Supporting Local Businesses

Shop local

Local Shops have local character.
Local shops are much more likely to reflect the character of the local community than a big supermarket. Whether it’s a village shop selling local eggs, a butcher in a market town selling sausages made from local meat produced to its own recipe, or a neighbourhood shop in a city selling foods traditional to the cultures that live there, local shops represent genuine diversity. This diversity provides more choice to shoppers than having an Asda, Sainsbury’s and a Tesco in the same town.
Local shops are part of the community.
Locally owned shops are more likely to be linked into the local community. Many village shops carry out additional services for local people, delivering shopping for elderly customers, even looking after their pets when they are away. Local ownership ensures that important decisions are made locally by people who live in the community and who will feel the impacts of those decisions.
Local shops keep money in the Local Economy.
Compared to chain stores, locally owned businesses recycle a much larger share of their revenue back into the local economy. This is particularly true of shops that source food and other products locally.
Killer fact.
Every £1 spent with a local supplier is worth £1.76 to the local economy, and only
36 pence if it is spent out of the area. That makes £1 spent locally worth almost 400 per cent more (New Economics Foundation)
What about shoppers who are on a tight budget?
Low income families and communities are likely to be served better by a range of local shops where they can compare prices and which do not have to be accessed by car. Supermarkets are certainly not always the cheapest option especially for healthy food. Several studies have shown that fresh fruit and vegetables are cheaper at greengrocers and street markets.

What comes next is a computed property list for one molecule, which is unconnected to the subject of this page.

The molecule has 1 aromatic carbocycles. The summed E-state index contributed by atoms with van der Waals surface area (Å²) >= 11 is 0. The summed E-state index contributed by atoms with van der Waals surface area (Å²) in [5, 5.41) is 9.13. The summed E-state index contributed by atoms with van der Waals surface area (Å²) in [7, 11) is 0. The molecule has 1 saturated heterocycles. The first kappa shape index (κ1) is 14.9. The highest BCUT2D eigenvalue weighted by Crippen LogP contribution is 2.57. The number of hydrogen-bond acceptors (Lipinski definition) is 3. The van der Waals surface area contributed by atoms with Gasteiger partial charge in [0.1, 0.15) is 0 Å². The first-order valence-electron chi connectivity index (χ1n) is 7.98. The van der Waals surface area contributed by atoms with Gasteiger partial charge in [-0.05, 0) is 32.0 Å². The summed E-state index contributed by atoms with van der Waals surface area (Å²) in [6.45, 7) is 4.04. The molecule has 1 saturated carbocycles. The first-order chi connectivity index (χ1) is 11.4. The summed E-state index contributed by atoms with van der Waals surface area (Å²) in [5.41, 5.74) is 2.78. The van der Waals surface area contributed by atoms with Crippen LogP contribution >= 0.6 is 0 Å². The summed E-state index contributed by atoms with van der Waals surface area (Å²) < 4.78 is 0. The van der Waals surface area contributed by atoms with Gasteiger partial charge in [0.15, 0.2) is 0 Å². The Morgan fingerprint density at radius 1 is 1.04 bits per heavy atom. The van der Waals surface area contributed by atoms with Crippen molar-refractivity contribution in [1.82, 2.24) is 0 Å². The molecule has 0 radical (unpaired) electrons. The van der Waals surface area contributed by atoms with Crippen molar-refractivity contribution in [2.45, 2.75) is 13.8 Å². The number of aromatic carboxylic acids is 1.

The supermarkets with the highest proportion of low-income shoppers (in particular Morrisons, Somerfield, Iceland and Tesco) performed worst in terms of making their food healthier and providing health related information on their labels.
Surely supermarkets are just providing what consumers want?
Consumers did not choose to have the life sucked out of their high streets. They may be buying from the multiples but they are increasingly demanding an alternative. Opinion polls show that people value their local shops. Opinion polls also show that people want to buy local or at least British food. Big supermarkets may claim to be selling local food but most of these products still go via the central distribution system. Local shops are much better placed to source genuinely local food.
The environment.
Transport– the rise of the supermarkets, with their centralised distribution systems, global sourcing and their emphasis on processed food offerings, has created far more ‘food miles’ than ever before. This means more climate change gas emissions, local pollutants, road-building and congestion.